Rural Surveyors – Rural surveyors have specialist knowledge on rural properties as well as their associated equipment and assets such as machinery or storage and warehousing. They can survey farmland to draw up detailed reports of environmental risks, e.g. drought or flooding, and inform the buyer as to ongoing costs associated with the land. 


Environmental or Construction Surveyors – Construction surveyors have specific knowledge on the expansion of properties and how they could be used for other uses (use-classes law). They are especially important in the purchase of commercial property which may be modified or converted in its primary use (e.g. converting office blocks into an industrial warehouse).


Location Knowledge

Construction architecture, styles and property trends vary highly based on region, the flint-clad homes of the Lake District pose a far different challenge to high rise flats, etc. 

Locations also come with their own local by-laws for construction, planning permission and other legalities which means local knowledge is very important when choosing chartered surveyors.

With local knowledge also comes local knowledge of the property market which is also highly variable regionally. A local chartered surveyor can provide an accurate picture of the property’s current and projected value and costs of running or maintenance.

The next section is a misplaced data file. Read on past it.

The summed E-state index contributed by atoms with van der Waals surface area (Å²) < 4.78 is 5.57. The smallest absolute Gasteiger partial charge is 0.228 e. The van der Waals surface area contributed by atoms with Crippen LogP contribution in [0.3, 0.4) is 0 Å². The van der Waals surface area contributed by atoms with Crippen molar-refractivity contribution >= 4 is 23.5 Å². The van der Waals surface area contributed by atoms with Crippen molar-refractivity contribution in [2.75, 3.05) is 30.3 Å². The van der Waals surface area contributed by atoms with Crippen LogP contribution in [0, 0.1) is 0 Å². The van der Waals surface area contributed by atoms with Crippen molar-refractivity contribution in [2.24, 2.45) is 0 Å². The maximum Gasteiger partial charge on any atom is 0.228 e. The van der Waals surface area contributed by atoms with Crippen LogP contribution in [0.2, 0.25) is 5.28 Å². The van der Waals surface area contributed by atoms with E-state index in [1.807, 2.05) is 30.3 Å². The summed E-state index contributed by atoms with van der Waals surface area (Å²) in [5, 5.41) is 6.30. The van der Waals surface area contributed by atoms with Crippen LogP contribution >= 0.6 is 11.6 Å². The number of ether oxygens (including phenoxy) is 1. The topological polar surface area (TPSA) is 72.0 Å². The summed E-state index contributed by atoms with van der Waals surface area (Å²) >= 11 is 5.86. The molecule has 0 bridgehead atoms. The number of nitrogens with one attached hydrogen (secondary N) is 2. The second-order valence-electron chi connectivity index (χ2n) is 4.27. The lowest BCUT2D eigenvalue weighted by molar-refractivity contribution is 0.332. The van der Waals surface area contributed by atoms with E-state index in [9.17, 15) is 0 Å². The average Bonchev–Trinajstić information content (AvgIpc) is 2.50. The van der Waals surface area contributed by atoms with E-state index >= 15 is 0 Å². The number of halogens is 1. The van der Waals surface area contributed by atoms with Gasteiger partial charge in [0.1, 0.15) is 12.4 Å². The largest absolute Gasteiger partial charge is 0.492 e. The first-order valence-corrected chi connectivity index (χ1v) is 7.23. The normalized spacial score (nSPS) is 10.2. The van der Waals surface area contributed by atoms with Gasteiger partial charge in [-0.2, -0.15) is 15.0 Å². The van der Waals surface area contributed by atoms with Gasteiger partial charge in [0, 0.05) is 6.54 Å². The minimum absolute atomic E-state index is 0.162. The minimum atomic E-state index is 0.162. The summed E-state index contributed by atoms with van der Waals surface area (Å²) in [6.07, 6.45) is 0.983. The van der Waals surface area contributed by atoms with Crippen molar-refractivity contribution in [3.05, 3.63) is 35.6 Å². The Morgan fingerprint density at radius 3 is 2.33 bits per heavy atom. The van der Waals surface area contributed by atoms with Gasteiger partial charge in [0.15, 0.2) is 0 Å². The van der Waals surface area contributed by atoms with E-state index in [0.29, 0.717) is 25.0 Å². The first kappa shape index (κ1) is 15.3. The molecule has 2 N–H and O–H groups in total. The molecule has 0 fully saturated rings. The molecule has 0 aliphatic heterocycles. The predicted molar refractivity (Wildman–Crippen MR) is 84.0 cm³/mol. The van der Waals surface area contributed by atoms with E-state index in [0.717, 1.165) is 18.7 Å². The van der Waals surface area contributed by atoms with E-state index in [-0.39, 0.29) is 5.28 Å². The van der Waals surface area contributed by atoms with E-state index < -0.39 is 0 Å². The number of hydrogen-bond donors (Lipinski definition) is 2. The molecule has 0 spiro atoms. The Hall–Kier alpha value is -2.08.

Chartered surveyors should therefore possess a strong grasp of their field in a local context, they will know who likely constructed the property, the materials used, any frequently encountered problems, etc. 



More demanding property surveys require more experienced chartered surveyors. Whilst junior chartered surveyors are qualified to perform accurate surveys on typical properties, complex buildings such as those which are very old, commercial or industrial, generally require more experienced chartered surveyors who have specific long-term experience in their specialism and a proven track record of success. The higher the stakes, the greater demand there is to find a chartered surveyor with ample experience on the property type in question.